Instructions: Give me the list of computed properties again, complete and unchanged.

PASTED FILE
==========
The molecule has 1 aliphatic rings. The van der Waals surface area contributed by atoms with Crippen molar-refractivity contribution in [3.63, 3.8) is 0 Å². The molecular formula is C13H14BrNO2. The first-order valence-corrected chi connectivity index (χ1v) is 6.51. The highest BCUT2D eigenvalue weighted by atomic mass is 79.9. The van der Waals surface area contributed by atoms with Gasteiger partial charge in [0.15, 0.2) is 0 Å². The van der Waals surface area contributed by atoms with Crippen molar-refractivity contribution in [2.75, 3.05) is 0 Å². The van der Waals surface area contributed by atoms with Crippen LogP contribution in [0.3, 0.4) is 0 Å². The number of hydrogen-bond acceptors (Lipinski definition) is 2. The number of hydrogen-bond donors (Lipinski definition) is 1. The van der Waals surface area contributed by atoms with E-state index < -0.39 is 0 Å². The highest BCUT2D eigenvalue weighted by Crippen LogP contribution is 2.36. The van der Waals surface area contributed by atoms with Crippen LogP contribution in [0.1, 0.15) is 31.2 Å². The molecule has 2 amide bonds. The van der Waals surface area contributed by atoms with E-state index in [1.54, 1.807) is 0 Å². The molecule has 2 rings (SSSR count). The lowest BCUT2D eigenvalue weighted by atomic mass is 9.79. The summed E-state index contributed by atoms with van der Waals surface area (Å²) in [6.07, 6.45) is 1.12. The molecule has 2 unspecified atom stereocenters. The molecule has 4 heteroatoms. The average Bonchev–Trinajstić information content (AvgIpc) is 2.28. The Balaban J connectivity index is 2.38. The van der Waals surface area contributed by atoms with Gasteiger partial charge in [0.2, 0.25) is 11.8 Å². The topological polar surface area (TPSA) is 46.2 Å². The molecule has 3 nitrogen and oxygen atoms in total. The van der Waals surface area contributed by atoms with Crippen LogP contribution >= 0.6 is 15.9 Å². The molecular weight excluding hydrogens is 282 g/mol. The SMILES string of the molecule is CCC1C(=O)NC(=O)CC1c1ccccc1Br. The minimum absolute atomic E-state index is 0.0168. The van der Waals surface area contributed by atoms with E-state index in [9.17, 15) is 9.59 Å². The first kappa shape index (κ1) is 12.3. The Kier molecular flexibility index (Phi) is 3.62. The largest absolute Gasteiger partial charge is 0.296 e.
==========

The molecule has 1 aliphatic rings. The van der Waals surface area contributed by atoms with Crippen molar-refractivity contribution in [3.63, 3.8) is 0 Å². The molecular formula is C13H14BrNO2. The first-order valence-corrected chi connectivity index (χ1v) is 6.51. The highest BCUT2D eigenvalue weighted by atomic mass is 79.9. The van der Waals surface area contributed by atoms with Gasteiger partial charge in [0.15, 0.2) is 0 Å². The van der Waals surface area contributed by atoms with Crippen molar-refractivity contribution in [2.75, 3.05) is 0 Å². The van der Waals surface area contributed by atoms with Crippen LogP contribution in [0.3, 0.4) is 0 Å². The number of hydrogen-bond acceptors (Lipinski definition) is 2. The number of hydrogen-bond donors (Lipinski definition) is 1. The van der Waals surface area contributed by atoms with E-state index < -0.39 is 0 Å². The highest BCUT2D eigenvalue weighted by Crippen LogP contribution is 2.36. The van der Waals surface area contributed by atoms with Crippen LogP contribution in [0.1, 0.15) is 31.2 Å². The molecule has 2 amide bonds. The van der Waals surface area contributed by atoms with E-state index in [1.54, 1.807) is 0 Å². The molecule has 2 rings (SSSR count). The lowest BCUT2D eigenvalue weighted by atomic mass is 9.79. The summed E-state index contributed by atoms with van der Waals surface area (Å²) in [6.07, 6.45) is 1.12. The molecule has 2 unspecified atom stereocenters. The molecule has 4 heteroatoms. The average Bonchev–Trinajstić information content (AvgIpc) is 2.28. The Balaban J connectivity index is 2.38. The van der Waals surface area contributed by atoms with Gasteiger partial charge in [0.2, 0.25) is 11.8 Å². The topological polar surface area (TPSA) is 46.2 Å². The molecule has 3 nitrogen and oxygen atoms in total. The van der Waals surface area contributed by atoms with Crippen LogP contribution >= 0.6 is 15.9 Å². The molecular weight excluding hydrogens is 282 g/mol. The SMILES string of the molecule is CCC1C(=O)NC(=O)CC1c1ccccc1Br. The minimum absolute atomic E-state index is 0.0168. The van der Waals surface area contributed by atoms with E-state index in [9.17, 15) is 9.59 Å². The first kappa shape index (κ1) is 12.3. The Kier molecular flexibility index (Phi) is 3.62. The largest absolute Gasteiger partial charge is 0.296 e.